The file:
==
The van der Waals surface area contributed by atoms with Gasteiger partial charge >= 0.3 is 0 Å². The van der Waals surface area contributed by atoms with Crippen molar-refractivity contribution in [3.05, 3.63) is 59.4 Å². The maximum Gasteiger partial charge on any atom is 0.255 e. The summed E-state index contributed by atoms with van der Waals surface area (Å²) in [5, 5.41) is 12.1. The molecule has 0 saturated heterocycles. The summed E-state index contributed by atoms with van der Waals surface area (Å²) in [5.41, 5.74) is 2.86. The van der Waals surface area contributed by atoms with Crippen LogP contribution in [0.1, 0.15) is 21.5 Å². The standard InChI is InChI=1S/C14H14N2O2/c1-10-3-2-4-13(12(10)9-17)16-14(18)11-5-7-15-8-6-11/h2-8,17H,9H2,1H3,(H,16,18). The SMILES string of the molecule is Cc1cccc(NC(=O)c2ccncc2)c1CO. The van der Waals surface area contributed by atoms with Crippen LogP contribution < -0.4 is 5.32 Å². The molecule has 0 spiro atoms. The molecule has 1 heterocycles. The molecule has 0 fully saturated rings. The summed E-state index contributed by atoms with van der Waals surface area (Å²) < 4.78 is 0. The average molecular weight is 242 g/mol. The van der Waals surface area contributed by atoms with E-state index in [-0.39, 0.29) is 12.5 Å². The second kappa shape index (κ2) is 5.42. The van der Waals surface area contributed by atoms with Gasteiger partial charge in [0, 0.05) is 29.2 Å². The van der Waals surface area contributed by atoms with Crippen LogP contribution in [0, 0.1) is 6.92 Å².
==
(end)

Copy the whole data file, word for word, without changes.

The van der Waals surface area contributed by atoms with Gasteiger partial charge >= 0.3 is 0 Å². The van der Waals surface area contributed by atoms with Crippen molar-refractivity contribution in [3.05, 3.63) is 59.4 Å². The maximum Gasteiger partial charge on any atom is 0.255 e. The summed E-state index contributed by atoms with van der Waals surface area (Å²) in [5, 5.41) is 12.1. The molecule has 0 saturated heterocycles. The summed E-state index contributed by atoms with van der Waals surface area (Å²) in [5.41, 5.74) is 2.86. The van der Waals surface area contributed by atoms with Crippen LogP contribution in [0.1, 0.15) is 21.5 Å². The standard InChI is InChI=1S/C14H14N2O2/c1-10-3-2-4-13(12(10)9-17)16-14(18)11-5-7-15-8-6-11/h2-8,17H,9H2,1H3,(H,16,18). The SMILES string of the molecule is Cc1cccc(NC(=O)c2ccncc2)c1CO. The van der Waals surface area contributed by atoms with Crippen LogP contribution < -0.4 is 5.32 Å². The molecule has 0 spiro atoms. The molecule has 1 heterocycles. The molecule has 0 fully saturated rings. The summed E-state index contributed by atoms with van der Waals surface area (Å²) < 4.78 is 0. The average molecular weight is 242 g/mol. The van der Waals surface area contributed by atoms with E-state index in [-0.39, 0.29) is 12.5 Å². The second kappa shape index (κ2) is 5.42. The van der Waals surface area contributed by atoms with Gasteiger partial charge in [0, 0.05) is 29.2 Å². The van der Waals surface area contributed by atoms with Crippen LogP contribution in [0, 0.1) is 6.92 Å².